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How do chronically ill patients evaluate their medical care? An observational study with 46919 patients in 676 primary care practices of direct relevance to person-centered medicine

Katja Goetz, Stephen Campbell, Justin Rochon, Anja Klingenberg, Joachim Szecsenyi

Abstract


Objectives: Patients’ evaluation of medical care presents an essential dimension within the quality of care. The purpose of this study was to determine whether an association exists between patients’ self-reported chronic conditions and their evaluation of medical care.

Method: Study participants included 46919 patients from 676 primary care practices in Germany who completed the EUROPEP questionnaire consisting of 23 items with 5 dimensions: “Relationship and communication”, “medical care”, “information and support”, “continuity and cooperation”, and “availability and accessibility”. The primary outcome measure was the presence of a self-reported chronic condition (yes vs. no). Unpaired t-tests were used to test for differences between patients with and without chronic conditions with respect to EUROPEP items. Furthermore, a log-binomial regression model on patients’ self-reported chronic conditions was calculated.

Results: Survey respondent rate was 92.5%. Over 45.6% of patients reported having a chronic condition. In general, patients with and without chronic conditions evaluated their care as positive. Self-reported chronic conditions were associated with two items from “relationship and communication”, two items from “medical care”, and one item from “facilities availability and accessibility”. Items from “information and support” and “continuity and cooperation” were not associated with self-reported chronic conditions.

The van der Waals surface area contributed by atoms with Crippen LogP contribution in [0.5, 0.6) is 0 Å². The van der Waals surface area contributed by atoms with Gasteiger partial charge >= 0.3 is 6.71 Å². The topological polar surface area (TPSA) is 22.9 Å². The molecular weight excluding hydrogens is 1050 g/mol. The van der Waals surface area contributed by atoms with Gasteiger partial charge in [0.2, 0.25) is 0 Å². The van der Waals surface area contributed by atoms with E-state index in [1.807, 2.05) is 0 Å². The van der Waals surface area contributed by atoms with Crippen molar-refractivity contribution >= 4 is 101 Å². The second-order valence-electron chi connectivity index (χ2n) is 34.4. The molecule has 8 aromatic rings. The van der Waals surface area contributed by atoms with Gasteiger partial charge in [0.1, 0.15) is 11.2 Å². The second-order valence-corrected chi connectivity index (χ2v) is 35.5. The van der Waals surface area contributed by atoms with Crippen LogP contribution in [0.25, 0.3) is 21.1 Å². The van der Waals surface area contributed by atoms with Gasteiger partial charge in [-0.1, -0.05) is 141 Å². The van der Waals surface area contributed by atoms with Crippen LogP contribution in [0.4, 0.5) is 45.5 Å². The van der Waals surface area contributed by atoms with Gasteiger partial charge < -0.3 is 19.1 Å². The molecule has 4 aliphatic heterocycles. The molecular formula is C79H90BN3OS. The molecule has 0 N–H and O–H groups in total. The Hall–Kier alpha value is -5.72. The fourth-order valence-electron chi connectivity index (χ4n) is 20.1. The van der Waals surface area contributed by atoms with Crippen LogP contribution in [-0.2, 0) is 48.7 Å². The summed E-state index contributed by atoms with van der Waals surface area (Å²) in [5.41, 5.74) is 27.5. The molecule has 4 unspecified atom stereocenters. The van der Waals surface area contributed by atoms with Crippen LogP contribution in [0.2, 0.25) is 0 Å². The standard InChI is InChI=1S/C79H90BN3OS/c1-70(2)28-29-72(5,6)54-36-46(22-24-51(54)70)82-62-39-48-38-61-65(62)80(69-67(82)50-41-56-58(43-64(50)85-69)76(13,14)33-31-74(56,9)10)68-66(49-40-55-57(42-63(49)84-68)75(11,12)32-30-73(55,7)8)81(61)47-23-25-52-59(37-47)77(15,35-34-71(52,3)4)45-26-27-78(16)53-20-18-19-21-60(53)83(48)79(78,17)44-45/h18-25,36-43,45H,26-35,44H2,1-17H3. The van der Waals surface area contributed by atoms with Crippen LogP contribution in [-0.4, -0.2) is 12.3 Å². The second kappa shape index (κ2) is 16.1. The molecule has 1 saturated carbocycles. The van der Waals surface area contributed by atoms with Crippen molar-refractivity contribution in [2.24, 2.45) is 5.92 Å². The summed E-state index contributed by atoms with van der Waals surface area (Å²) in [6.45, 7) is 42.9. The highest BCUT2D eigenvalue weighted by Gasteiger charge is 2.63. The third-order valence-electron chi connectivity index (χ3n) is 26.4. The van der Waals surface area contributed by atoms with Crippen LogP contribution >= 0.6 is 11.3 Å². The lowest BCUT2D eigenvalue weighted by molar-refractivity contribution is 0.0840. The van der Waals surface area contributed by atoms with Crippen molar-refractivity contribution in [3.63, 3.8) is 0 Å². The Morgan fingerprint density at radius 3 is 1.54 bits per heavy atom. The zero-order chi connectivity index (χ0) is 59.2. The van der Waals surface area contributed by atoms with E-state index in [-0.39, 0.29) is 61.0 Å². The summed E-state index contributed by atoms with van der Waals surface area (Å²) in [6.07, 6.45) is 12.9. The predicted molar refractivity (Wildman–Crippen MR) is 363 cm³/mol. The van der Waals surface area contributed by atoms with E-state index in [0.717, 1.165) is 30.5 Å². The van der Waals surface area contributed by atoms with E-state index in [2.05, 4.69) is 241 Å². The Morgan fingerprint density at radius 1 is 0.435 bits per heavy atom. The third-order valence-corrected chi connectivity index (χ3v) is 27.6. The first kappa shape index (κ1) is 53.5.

Conclusions: The study confirmed a high level of patients’ evaluation of medical care provided by general practices and that while patients with a self-reported chronic condition report generally higher satisfaction, this is not the case for all aspects of care. The results are important for understanding patients’ priorities with regard to general practice care and are advanced as major contributions to the development of person-centered medicine.


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DOI: http://dx.doi.org/10.5750/ijpcm.v1i2.75

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